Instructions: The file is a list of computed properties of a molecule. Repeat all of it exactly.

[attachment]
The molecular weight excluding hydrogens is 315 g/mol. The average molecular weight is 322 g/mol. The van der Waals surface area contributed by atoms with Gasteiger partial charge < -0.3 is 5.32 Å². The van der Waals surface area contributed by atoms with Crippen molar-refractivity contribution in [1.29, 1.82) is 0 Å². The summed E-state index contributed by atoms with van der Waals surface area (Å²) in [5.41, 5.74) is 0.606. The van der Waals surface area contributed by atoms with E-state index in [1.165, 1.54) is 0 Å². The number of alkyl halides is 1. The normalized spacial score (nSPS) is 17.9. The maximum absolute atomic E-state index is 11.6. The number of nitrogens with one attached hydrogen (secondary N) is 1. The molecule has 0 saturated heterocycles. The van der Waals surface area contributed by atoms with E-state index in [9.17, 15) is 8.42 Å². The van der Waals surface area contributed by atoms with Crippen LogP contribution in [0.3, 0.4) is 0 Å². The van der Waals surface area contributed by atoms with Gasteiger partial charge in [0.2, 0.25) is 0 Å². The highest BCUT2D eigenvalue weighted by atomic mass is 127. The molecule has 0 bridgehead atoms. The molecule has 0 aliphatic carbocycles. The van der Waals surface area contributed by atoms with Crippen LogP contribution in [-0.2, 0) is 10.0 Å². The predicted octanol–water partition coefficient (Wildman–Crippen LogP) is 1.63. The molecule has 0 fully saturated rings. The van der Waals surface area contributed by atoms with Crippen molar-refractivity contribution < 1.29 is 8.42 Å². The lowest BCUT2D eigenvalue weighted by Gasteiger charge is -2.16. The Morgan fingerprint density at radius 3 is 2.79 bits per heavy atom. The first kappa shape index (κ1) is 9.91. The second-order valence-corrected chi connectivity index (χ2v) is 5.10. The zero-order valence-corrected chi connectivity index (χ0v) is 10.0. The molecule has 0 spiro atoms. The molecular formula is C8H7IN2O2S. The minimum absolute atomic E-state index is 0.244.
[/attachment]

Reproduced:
The molecular weight excluding hydrogens is 315 g/mol. The average molecular weight is 322 g/mol. The van der Waals surface area contributed by atoms with Gasteiger partial charge < -0.3 is 5.32 Å². The van der Waals surface area contributed by atoms with Crippen molar-refractivity contribution in [1.29, 1.82) is 0 Å². The summed E-state index contributed by atoms with van der Waals surface area (Å²) in [5.41, 5.74) is 0.606. The van der Waals surface area contributed by atoms with E-state index in [1.165, 1.54) is 0 Å². The number of alkyl halides is 1. The normalized spacial score (nSPS) is 17.9. The maximum absolute atomic E-state index is 11.6. The number of nitrogens with one attached hydrogen (secondary N) is 1. The molecule has 0 saturated heterocycles. The van der Waals surface area contributed by atoms with E-state index in [9.17, 15) is 8.42 Å². The van der Waals surface area contributed by atoms with Crippen LogP contribution in [0.3, 0.4) is 0 Å². The van der Waals surface area contributed by atoms with Gasteiger partial charge in [0.2, 0.25) is 0 Å². The highest BCUT2D eigenvalue weighted by atomic mass is 127. The molecule has 0 bridgehead atoms. The molecule has 0 aliphatic carbocycles. The van der Waals surface area contributed by atoms with Crippen LogP contribution in [-0.2, 0) is 10.0 Å². The predicted octanol–water partition coefficient (Wildman–Crippen LogP) is 1.63. The molecule has 0 fully saturated rings. The van der Waals surface area contributed by atoms with Crippen molar-refractivity contribution < 1.29 is 8.42 Å². The lowest BCUT2D eigenvalue weighted by Gasteiger charge is -2.16. The Morgan fingerprint density at radius 3 is 2.79 bits per heavy atom. The first kappa shape index (κ1) is 9.91. The second-order valence-corrected chi connectivity index (χ2v) is 5.10. The zero-order valence-corrected chi connectivity index (χ0v) is 10.0. The molecule has 0 spiro atoms. The molecular formula is C8H7IN2O2S. The minimum absolute atomic E-state index is 0.244.